Directory of Open Access Journals (Sweden)

    Christopher D Fjell

    Full Text Available INTRODUCTION: Inflammatory response during sepsis is incompletely understood due to small sample sizes and variable timing of measurements following the onset of symptoms. The vasopressin in septic shock trial (VASST compared the addition of vasopressin to norepinephrine alone in patients with septic shock. During this study plasma was collected and 39 cytokines measured in a 363 patients at both baseline (before treatment and 24 hours. Clinical features relating to both underlying health and the acute organ dysfunction induced by the severe infection were collected during the first 28 days of admission. HYPOTHESIS: Cluster analysis of cytokines identifies subgroups of patients at differing risk of death and organ failure. METHODS: Circulating cytokines and other signaling molecules were measured using a Luminex multi-bead analyte detection system. Hierarchical clustering was performed on plasma values to create patient subgroups. Enrichment analysis identified clinical outcomes significantly different according to these chemically defined patient subgroups. Logistic regression was performed to assess the importance of cytokines for predicting patient subgroups. RESULTS: Plasma levels at baseline produced three subgroups of patients, while 24 hour levels produced two subgroups. Using baseline cytokine data, one subgroup of 47 patients showed a high level of enrichment for severe septic shock, coagulopathy, renal failure, and risk of death. Using data at 24 hours, a larger subgroup of 81 patients that largely encompassed the 47 baseline subgroup patients had a similar enrichment profile. Measurement of two cytokines, IL2 and CSF2 and their product were sufficient to classify patients into these subgroups that defined clinical risks. CONCLUSIONS: A distinct pattern of cytokine levels measured early in the course of sepsis predicts disease outcome. Subpopulations of patients have differing clinical outcomes that can be predicted accurately from

  11. Quantitative investigation of cellular growth in directional solidification by phase-field simulation.

    Science.gov (United States)

    Wang, Zhijun; Wang, Jincheng; Li, Junjie; Yang, Gencang; Zhou, Yaohe

    2011-10-01

    Using a quantitative phase-field model, a systematic investigation of cellular growth in directional solidification is carried out with emphasis on the selection of cellular tip undercooling, tip radius, and cellular spacing. Previous analytical models of cellular growth are evaluated according to the phase-field simulation results. The results show that cellular tip undercooling and tip radius not only depend on the pulling velocity and thermal gradient, but also depend on the cellular interaction related to the cellular spacing. The cellular interaction results in a finite stable range of cellular spacing. The lower limit is determined by the submerging mechanism while the upper limit comes from the tip splitting instability corresponding to the absence of the cellular growth solution, both of which can be obtained from phase-field simulation. Further discussions on the phase-field results also present an analytical method to predict the lower limit. Phase-field simulations on cell elimination between cells with equal spacing validate the finite range of cellular spacing and give deep insight into the cellular doublon and oscillatory instability between cell elimination and tip splitting.

  12. Therapeutic potential for cytokine antagonists: Thalidomide and pentoxifylline in Hansen’s disease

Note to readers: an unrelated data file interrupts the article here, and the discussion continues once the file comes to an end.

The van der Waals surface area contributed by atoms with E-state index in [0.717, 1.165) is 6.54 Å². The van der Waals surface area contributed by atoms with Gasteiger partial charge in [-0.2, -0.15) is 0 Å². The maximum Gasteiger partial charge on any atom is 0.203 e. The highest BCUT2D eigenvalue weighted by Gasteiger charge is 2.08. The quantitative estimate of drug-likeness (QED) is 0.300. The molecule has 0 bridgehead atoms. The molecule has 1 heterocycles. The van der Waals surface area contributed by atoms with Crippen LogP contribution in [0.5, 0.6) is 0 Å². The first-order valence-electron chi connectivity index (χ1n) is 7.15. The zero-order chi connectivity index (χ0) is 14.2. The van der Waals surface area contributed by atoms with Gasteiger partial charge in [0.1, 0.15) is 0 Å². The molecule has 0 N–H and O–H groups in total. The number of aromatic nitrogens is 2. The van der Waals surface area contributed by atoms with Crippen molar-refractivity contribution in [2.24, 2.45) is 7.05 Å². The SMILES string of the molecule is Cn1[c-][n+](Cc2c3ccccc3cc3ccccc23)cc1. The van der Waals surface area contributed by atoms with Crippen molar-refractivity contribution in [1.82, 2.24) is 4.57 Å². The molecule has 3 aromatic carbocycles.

OpenAIRE

    1995-01-01

    Cytokine antagonists are a group of drugs defined by their actions on specific cytokines. Cytokine antagonists can inhibit action of cytokines by acting directly on receptors, by affecting production of cytokines or by binding to cytokines and preventing their subsequent action. Recent evidence suggests that Hansen’s disease, which is characterized by reactional states, is associated with elevated serum levels of tumour necrosis factor-α (tnf-α) and interleukin-1β during these reactional stat...

  13. Role of cytokine p40 family in multiple sclerosis

    OpenAIRE

    Brahmachari, S.; Pahan, K.

    2008-01-01

    Over the last couple of decades of neuro-immunological research, the p40 family of cytokines has emerged out as one of the most intriguing areas of interest because of multi-faceted roles of these cytokine in immune-modulation and inflammation. The IL-12, the most widely studied cytokine of this family, is well-characterized for its Th1-favoring activity, and therefore plays a key role in the pathophysiology of Th1-mediated autoimmune diseases like multiple sclerosis (MS). On the other hand, ...

  14. Cellular mechanisms underlying eosinophilic and neutrophilic airway inflammation in asthma.

    Science.gov (United States)

    Pelaia, Girolamo; Vatrella, Alessandro; Busceti, Maria Teresa; Gallelli, Luca; Calabrese, Cecilia; Terracciano, Rosa; Maselli, Rosario

    2015-01-01

    Asthma is a phenotypically heterogeneous chronic disease of the airways, characterized by either predominant eosinophilic or neutrophilic, or even mixed eosinophilic/neutrophilic inflammatory patterns. Eosinophilic inflammation can be associated with the whole spectrum of asthma severity, ranging from mild-to-moderate to severe uncontrolled disease, whereas neutrophilic inflammation occurs mostly in more severe asthma. Eosinophilic asthma includes either allergic or nonallergic phenotypes underlying immune responses mediated by T helper (Th)2 cell-derived cytokines, whilst neutrophilic asthma is mostly dependent on Th17 cell-induced mechanisms. These immune-inflammatory profiles develop as a consequence of a functional impairment of T regulatory (Treg) lymphocytes, which promotes the activation of dendritic cells directing the differentiation of distinct Th cell subsets. The recent advances in the knowledge of the cellular and molecular mechanisms underlying asthmatic inflammation are contributing to the identification of novel therapeutic targets, potentially suitable for the implementation of future improvements in antiasthma pharmacologic treatments. PMID:25878402